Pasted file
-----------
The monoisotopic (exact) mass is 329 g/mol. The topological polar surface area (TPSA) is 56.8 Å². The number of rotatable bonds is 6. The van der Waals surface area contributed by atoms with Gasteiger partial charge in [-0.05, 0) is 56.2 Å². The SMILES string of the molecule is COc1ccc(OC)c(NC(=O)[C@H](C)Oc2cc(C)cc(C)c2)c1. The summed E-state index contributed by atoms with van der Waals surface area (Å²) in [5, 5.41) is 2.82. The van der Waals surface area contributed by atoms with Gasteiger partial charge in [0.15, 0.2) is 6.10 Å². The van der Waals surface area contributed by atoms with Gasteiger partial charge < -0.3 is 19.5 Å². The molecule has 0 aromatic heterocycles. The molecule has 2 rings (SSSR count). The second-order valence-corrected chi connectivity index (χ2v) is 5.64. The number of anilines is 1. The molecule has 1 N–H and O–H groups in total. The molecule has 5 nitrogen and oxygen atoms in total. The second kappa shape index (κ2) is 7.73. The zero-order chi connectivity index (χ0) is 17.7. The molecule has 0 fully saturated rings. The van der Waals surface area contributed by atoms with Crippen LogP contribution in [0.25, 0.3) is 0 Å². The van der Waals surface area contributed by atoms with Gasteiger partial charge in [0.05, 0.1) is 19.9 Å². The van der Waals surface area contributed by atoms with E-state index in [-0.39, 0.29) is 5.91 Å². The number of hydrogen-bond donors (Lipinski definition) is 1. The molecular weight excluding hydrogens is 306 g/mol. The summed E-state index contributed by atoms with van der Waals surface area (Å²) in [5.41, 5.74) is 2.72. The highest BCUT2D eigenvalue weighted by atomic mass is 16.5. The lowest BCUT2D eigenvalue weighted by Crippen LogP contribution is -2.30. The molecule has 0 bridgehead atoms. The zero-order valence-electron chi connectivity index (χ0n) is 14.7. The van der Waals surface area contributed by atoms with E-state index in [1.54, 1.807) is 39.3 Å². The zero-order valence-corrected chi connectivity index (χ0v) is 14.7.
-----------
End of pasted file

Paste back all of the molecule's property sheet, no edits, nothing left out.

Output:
The monoisotopic (exact) mass is 329 g/mol. The topological polar surface area (TPSA) is 56.8 Å². The number of rotatable bonds is 6. The van der Waals surface area contributed by atoms with Gasteiger partial charge in [-0.05, 0) is 56.2 Å². The SMILES string of the molecule is COc1ccc(OC)c(NC(=O)[C@H](C)Oc2cc(C)cc(C)c2)c1. The summed E-state index contributed by atoms with van der Waals surface area (Å²) in [5, 5.41) is 2.82. The van der Waals surface area contributed by atoms with Gasteiger partial charge in [0.15, 0.2) is 6.10 Å². The van der Waals surface area contributed by atoms with Gasteiger partial charge < -0.3 is 19.5 Å². The molecule has 0 aromatic heterocycles. The molecule has 2 rings (SSSR count). The second-order valence-corrected chi connectivity index (χ2v) is 5.64. The number of anilines is 1. The molecule has 1 N–H and O–H groups in total. The molecule has 5 nitrogen and oxygen atoms in total. The second kappa shape index (κ2) is 7.73. The zero-order chi connectivity index (χ0) is 17.7. The molecule has 0 fully saturated rings. The van der Waals surface area contributed by atoms with Crippen LogP contribution in [0.25, 0.3) is 0 Å². The van der Waals surface area contributed by atoms with Gasteiger partial charge in [0.05, 0.1) is 19.9 Å². The van der Waals surface area contributed by atoms with E-state index in [-0.39, 0.29) is 5.91 Å². The number of hydrogen-bond donors (Lipinski definition) is 1. The molecular weight excluding hydrogens is 306 g/mol. The summed E-state index contributed by atoms with van der Waals surface area (Å²) in [5.41, 5.74) is 2.72. The highest BCUT2D eigenvalue weighted by atomic mass is 16.5. The lowest BCUT2D eigenvalue weighted by Crippen LogP contribution is -2.30. The molecule has 0 bridgehead atoms. The zero-order valence-electron chi connectivity index (χ0n) is 14.7. The van der Waals surface area contributed by atoms with E-state index in [1.54, 1.807) is 39.3 Å². The zero-order valence-corrected chi connectivity index (χ0v) is 14.7.